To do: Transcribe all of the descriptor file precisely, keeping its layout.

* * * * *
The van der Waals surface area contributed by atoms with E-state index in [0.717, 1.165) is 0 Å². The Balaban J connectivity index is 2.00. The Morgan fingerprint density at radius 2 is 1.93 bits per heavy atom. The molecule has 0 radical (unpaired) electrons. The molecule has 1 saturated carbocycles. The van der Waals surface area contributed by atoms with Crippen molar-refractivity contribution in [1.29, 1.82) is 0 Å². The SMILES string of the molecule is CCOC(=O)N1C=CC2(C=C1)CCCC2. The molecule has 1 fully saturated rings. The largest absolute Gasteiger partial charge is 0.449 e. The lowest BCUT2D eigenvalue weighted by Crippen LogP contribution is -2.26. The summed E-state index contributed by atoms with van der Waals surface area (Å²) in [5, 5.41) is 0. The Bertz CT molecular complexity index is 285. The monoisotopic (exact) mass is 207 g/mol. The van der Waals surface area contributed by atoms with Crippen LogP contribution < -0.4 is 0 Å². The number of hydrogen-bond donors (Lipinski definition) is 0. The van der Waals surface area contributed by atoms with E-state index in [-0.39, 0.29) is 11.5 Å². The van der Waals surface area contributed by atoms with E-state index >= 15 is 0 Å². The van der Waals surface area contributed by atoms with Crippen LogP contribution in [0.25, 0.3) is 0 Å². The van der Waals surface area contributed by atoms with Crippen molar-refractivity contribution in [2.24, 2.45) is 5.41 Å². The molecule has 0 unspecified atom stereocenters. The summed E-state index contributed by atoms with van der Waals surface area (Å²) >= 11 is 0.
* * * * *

The van der Waals surface area contributed by atoms with E-state index in [0.717, 1.165) is 0 Å². The Balaban J connectivity index is 2.00. The Morgan fingerprint density at radius 2 is 1.93 bits per heavy atom. The molecule has 0 radical (unpaired) electrons. The molecule has 1 saturated carbocycles. The van der Waals surface area contributed by atoms with Crippen molar-refractivity contribution in [1.29, 1.82) is 0 Å². The SMILES string of the molecule is CCOC(=O)N1C=CC2(C=C1)CCCC2. The molecule has 1 fully saturated rings. The largest absolute Gasteiger partial charge is 0.449 e. The lowest BCUT2D eigenvalue weighted by Crippen LogP contribution is -2.26. The summed E-state index contributed by atoms with van der Waals surface area (Å²) in [5, 5.41) is 0. The Bertz CT molecular complexity index is 285. The monoisotopic (exact) mass is 207 g/mol. The van der Waals surface area contributed by atoms with Crippen LogP contribution < -0.4 is 0 Å². The number of hydrogen-bond donors (Lipinski definition) is 0. The van der Waals surface area contributed by atoms with E-state index in [-0.39, 0.29) is 11.5 Å². The van der Waals surface area contributed by atoms with E-state index >= 15 is 0 Å². The van der Waals surface area contributed by atoms with Crippen LogP contribution in [0.25, 0.3) is 0 Å². The van der Waals surface area contributed by atoms with Crippen molar-refractivity contribution in [2.24, 2.45) is 5.41 Å². The molecule has 0 unspecified atom stereocenters. The summed E-state index contributed by atoms with van der Waals surface area (Å²) >= 11 is 0.